High-res version here.
The United States once had the most advanced, state-of-the-art passenger rail system in the world, with more railroad mileage than every other country combined. Efficient intraurban streetcar systems connected with intercity passenger rail. Giant railroad corporations competed—and often colluded—to provide cross-country transportation for all who could afford it. Along some routes, such as Chicago and North Western’s "400 Line," rail reached higher speeds and shorter travel times than interstate car travel today. The epic decline of U.S. rail was brought on by a combination of the post-WWII boom in car production, advancements in air travel, massive Federal investments in highway and airport infrastructure, and the conspiratorial destruction of streetcar systems by General Motors.
Today, we face a rapidly changing climate due to the burning of fossil fuels. Cars, trucks, and airplanes are major sources of carbon emissions. Over 250 million passenger vehicles clog American roads, causing elevated levels of anxiety and stress. The number of vehicle-miles traveled by U.S. drivers increased 34% between 1990 and 2010, while gas prices soared and fuel efficiency stagnated. In contrast, Europe, Japan, and China have made large investments in high-speed rail, trains that now travel up to 268 miles per hour in routine service. China built over 9,300 km of HSR in less than six years. California, on the leading edge in the U.S., may have a 300-mile HSR segment operational by 2022.
This poster tells the story of a potential transportation future in which the United States could regain mass transit leadership. This time, the goal should be displacing our need for fossil fuels rather than creating robber barons. If we are to leave our grandchildren a world that is neither an oven planet nor a return to the stone age, we should be envisioning how we can transport people from one place to another quickly, pleasantly, safely, and without the burning of carbon.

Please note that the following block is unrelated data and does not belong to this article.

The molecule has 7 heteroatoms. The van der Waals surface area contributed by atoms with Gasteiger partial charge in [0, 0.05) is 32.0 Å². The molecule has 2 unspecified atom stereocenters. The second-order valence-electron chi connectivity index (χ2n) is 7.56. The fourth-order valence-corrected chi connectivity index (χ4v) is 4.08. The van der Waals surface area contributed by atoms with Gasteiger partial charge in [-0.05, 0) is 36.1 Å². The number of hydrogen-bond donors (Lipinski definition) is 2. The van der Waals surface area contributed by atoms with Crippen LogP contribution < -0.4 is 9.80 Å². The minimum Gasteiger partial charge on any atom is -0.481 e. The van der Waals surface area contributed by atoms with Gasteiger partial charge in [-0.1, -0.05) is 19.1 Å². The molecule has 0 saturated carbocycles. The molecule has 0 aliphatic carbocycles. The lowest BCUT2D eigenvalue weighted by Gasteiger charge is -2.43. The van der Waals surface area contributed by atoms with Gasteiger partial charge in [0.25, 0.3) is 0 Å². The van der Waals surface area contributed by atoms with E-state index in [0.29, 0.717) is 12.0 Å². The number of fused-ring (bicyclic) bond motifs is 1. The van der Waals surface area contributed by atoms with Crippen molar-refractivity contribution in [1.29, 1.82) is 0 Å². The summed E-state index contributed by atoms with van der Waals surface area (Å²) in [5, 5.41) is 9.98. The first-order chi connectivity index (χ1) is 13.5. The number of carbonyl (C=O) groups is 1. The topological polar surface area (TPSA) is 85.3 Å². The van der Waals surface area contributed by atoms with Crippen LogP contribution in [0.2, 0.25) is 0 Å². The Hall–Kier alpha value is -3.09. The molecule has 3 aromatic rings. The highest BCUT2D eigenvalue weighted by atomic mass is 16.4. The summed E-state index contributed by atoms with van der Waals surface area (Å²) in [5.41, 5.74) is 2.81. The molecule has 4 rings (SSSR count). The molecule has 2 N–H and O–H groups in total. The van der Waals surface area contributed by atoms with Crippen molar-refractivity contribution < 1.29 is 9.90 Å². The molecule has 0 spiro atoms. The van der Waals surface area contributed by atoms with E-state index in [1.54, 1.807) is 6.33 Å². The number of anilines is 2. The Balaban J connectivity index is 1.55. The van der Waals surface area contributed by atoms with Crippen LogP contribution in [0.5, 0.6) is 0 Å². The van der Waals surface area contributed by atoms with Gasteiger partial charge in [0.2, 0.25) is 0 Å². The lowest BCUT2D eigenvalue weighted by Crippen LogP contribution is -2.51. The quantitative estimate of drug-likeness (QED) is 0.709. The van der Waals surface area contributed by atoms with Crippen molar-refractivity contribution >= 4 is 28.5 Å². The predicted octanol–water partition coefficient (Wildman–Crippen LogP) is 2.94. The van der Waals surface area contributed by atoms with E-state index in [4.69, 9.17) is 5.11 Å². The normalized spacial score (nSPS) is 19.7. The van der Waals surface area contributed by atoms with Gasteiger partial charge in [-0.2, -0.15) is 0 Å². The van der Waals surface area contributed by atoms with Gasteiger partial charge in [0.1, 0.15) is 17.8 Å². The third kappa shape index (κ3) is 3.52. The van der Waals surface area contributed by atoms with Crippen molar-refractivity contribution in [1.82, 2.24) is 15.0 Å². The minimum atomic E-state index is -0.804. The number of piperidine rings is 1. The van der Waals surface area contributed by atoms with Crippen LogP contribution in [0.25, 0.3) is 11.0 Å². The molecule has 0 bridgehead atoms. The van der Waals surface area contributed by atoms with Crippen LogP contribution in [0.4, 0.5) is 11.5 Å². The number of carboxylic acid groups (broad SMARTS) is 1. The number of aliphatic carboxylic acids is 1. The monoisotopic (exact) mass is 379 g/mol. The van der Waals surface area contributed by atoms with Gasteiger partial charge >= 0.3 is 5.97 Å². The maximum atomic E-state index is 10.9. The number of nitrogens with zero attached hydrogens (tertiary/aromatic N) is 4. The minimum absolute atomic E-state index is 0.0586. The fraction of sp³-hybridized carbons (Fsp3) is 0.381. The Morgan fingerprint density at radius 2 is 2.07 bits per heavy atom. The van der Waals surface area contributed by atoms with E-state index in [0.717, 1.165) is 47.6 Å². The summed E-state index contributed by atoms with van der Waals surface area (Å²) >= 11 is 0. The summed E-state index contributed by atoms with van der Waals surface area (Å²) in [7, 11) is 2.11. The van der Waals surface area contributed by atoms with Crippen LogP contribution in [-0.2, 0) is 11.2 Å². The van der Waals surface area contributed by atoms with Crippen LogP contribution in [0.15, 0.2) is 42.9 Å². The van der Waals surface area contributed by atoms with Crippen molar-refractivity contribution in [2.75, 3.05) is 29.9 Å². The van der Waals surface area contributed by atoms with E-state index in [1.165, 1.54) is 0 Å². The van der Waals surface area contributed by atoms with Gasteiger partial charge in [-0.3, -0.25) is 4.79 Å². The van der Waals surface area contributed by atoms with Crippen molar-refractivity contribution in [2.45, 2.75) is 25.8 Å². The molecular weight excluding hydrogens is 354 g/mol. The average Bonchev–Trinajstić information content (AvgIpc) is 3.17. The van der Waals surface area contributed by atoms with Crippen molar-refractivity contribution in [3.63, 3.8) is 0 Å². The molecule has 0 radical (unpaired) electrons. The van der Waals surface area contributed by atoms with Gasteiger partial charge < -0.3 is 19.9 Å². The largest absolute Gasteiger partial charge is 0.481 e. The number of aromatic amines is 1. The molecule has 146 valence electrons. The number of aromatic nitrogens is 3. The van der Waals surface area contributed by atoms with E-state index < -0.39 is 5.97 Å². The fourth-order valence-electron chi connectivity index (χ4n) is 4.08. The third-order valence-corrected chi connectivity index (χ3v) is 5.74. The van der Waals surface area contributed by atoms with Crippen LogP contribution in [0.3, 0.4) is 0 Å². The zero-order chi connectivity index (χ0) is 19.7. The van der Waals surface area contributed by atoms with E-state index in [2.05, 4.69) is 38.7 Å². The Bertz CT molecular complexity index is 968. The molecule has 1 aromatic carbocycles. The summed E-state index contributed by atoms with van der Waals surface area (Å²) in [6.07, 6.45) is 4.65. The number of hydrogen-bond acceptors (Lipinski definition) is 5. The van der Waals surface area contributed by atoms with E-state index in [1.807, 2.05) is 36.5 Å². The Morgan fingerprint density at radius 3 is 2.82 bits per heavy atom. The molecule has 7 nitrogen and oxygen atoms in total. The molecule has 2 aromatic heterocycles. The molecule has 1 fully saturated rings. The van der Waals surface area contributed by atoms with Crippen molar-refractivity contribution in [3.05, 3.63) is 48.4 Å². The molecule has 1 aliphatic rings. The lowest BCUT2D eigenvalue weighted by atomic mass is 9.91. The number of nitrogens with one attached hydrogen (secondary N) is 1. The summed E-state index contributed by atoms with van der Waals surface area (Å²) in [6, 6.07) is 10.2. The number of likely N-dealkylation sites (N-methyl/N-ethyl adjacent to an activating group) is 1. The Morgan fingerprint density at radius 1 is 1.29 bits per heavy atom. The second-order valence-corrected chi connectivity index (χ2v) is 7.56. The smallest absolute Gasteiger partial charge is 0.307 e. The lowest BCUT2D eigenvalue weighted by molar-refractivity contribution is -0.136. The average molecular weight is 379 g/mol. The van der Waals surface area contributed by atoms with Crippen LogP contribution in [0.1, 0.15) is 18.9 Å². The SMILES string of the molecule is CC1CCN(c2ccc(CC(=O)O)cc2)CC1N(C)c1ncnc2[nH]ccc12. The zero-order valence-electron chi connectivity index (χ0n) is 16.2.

The map and graphics were designed in Adobe Illustrator. Railroads data were sourced from a combination of the U.S. Census and Natural Earth. The data sources were inconsistent with one another in many places, largely owing to the massive length of track of which many segments have been abandoned. I cleaned and generalized the Natural Earth data, added existing lines that were missing based on the more complete but less consolidated Census data, and visually vetted the results using a custom Google Maps API basemap specially styled to highlight railroads and Google’s aerial imagery. Other geography data came from Natural Earth. Chart data came from a variety of reports cited on the poster. Charts were created first in Microsoft Excel, then imported and styled in Adobe Illustrator. The primary font for the poster, Broadway, was selected to match an overall Art Deco Modern style reminiscent of the heyday of American rail. Map labels are in Arial font. The overall layout was inspired by photographs of a huge ceramic tile map mural that was located in the concourse of Cincinnati Union Terminal, sadly demolished in 1973.